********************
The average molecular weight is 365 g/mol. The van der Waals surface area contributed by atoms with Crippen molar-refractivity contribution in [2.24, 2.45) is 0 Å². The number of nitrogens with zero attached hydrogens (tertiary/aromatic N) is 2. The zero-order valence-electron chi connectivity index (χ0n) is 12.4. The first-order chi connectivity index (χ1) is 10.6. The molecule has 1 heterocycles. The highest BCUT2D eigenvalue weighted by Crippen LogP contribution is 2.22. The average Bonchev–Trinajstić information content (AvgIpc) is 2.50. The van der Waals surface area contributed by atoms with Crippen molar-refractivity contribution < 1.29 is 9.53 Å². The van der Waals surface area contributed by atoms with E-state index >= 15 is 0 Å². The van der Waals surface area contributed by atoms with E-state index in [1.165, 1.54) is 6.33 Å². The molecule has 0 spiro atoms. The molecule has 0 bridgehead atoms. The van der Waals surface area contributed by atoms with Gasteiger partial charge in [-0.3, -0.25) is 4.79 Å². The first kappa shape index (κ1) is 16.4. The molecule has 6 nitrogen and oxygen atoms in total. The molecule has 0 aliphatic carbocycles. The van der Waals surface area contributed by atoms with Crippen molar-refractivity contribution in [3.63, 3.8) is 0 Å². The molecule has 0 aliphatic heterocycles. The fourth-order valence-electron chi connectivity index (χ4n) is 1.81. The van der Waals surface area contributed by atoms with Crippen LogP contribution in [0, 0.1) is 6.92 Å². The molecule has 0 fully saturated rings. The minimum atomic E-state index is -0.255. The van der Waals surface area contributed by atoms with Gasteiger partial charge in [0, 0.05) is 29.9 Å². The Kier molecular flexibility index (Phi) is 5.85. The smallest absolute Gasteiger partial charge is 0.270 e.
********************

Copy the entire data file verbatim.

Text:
The average molecular weight is 365 g/mol. The van der Waals surface area contributed by atoms with Crippen molar-refractivity contribution in [2.24, 2.45) is 0 Å². The number of nitrogens with zero attached hydrogens (tertiary/aromatic N) is 2. The zero-order valence-electron chi connectivity index (χ0n) is 12.4. The first-order chi connectivity index (χ1) is 10.6. The molecule has 1 heterocycles. The highest BCUT2D eigenvalue weighted by Crippen LogP contribution is 2.22. The average Bonchev–Trinajstić information content (AvgIpc) is 2.50. The van der Waals surface area contributed by atoms with Crippen molar-refractivity contribution < 1.29 is 9.53 Å². The van der Waals surface area contributed by atoms with E-state index >= 15 is 0 Å². The van der Waals surface area contributed by atoms with E-state index in [1.165, 1.54) is 6.33 Å². The molecule has 0 spiro atoms. The molecule has 0 bridgehead atoms. The van der Waals surface area contributed by atoms with Gasteiger partial charge in [-0.3, -0.25) is 4.79 Å². The first kappa shape index (κ1) is 16.4. The molecule has 6 nitrogen and oxygen atoms in total. The molecule has 0 aliphatic carbocycles. The van der Waals surface area contributed by atoms with Crippen molar-refractivity contribution in [3.63, 3.8) is 0 Å². The molecule has 0 aliphatic heterocycles. The fourth-order valence-electron chi connectivity index (χ4n) is 1.81. The van der Waals surface area contributed by atoms with Crippen LogP contribution in [0, 0.1) is 6.92 Å². The molecule has 0 fully saturated rings. The minimum atomic E-state index is -0.255. The van der Waals surface area contributed by atoms with Gasteiger partial charge in [0, 0.05) is 29.9 Å². The Kier molecular flexibility index (Phi) is 5.85. The smallest absolute Gasteiger partial charge is 0.270 e.